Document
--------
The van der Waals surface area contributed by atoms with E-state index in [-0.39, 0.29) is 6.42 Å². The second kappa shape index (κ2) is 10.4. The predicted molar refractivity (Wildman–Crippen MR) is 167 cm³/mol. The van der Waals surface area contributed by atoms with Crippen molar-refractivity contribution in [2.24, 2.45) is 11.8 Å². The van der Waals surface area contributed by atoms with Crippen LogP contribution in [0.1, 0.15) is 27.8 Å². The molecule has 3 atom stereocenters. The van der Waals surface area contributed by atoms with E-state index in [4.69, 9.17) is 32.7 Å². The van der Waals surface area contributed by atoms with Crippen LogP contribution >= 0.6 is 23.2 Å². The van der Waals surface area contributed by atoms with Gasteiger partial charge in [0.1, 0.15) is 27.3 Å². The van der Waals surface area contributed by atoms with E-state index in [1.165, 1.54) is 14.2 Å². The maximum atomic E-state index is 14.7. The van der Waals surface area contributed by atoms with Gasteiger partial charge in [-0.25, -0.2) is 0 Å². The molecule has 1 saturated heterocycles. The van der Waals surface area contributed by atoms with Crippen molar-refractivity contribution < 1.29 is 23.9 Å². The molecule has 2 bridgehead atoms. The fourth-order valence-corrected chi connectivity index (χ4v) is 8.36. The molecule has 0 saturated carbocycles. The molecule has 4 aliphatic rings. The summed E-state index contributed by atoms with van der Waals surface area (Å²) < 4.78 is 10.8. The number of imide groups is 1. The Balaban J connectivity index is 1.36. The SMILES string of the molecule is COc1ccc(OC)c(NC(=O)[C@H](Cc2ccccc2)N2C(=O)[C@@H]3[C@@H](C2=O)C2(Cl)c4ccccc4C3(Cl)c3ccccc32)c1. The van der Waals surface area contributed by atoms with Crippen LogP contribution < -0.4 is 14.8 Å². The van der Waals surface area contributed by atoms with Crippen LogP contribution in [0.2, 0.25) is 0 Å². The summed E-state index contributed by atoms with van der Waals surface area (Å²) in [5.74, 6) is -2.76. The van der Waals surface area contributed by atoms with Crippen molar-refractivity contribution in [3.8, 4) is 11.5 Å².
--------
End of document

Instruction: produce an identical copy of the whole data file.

The van der Waals surface area contributed by atoms with E-state index in [-0.39, 0.29) is 6.42 Å². The second kappa shape index (κ2) is 10.4. The predicted molar refractivity (Wildman–Crippen MR) is 167 cm³/mol. The van der Waals surface area contributed by atoms with Crippen molar-refractivity contribution in [2.24, 2.45) is 11.8 Å². The van der Waals surface area contributed by atoms with Crippen LogP contribution in [0.1, 0.15) is 27.8 Å². The molecule has 3 atom stereocenters. The van der Waals surface area contributed by atoms with E-state index in [4.69, 9.17) is 32.7 Å². The van der Waals surface area contributed by atoms with Crippen LogP contribution >= 0.6 is 23.2 Å². The van der Waals surface area contributed by atoms with Gasteiger partial charge in [0.1, 0.15) is 27.3 Å². The van der Waals surface area contributed by atoms with E-state index in [1.165, 1.54) is 14.2 Å². The maximum atomic E-state index is 14.7. The van der Waals surface area contributed by atoms with Gasteiger partial charge in [-0.25, -0.2) is 0 Å². The molecule has 1 saturated heterocycles. The van der Waals surface area contributed by atoms with Crippen molar-refractivity contribution < 1.29 is 23.9 Å². The molecule has 2 bridgehead atoms. The fourth-order valence-corrected chi connectivity index (χ4v) is 8.36. The molecule has 0 saturated carbocycles. The molecule has 4 aliphatic rings. The summed E-state index contributed by atoms with van der Waals surface area (Å²) < 4.78 is 10.8. The number of imide groups is 1. The Balaban J connectivity index is 1.36. The SMILES string of the molecule is COc1ccc(OC)c(NC(=O)[C@H](Cc2ccccc2)N2C(=O)[C@@H]3[C@@H](C2=O)C2(Cl)c4ccccc4C3(Cl)c3ccccc32)c1. The van der Waals surface area contributed by atoms with Crippen LogP contribution < -0.4 is 14.8 Å². The van der Waals surface area contributed by atoms with Crippen LogP contribution in [0.2, 0.25) is 0 Å². The summed E-state index contributed by atoms with van der Waals surface area (Å²) in [5.74, 6) is -2.76. The van der Waals surface area contributed by atoms with Crippen molar-refractivity contribution in [3.8, 4) is 11.5 Å².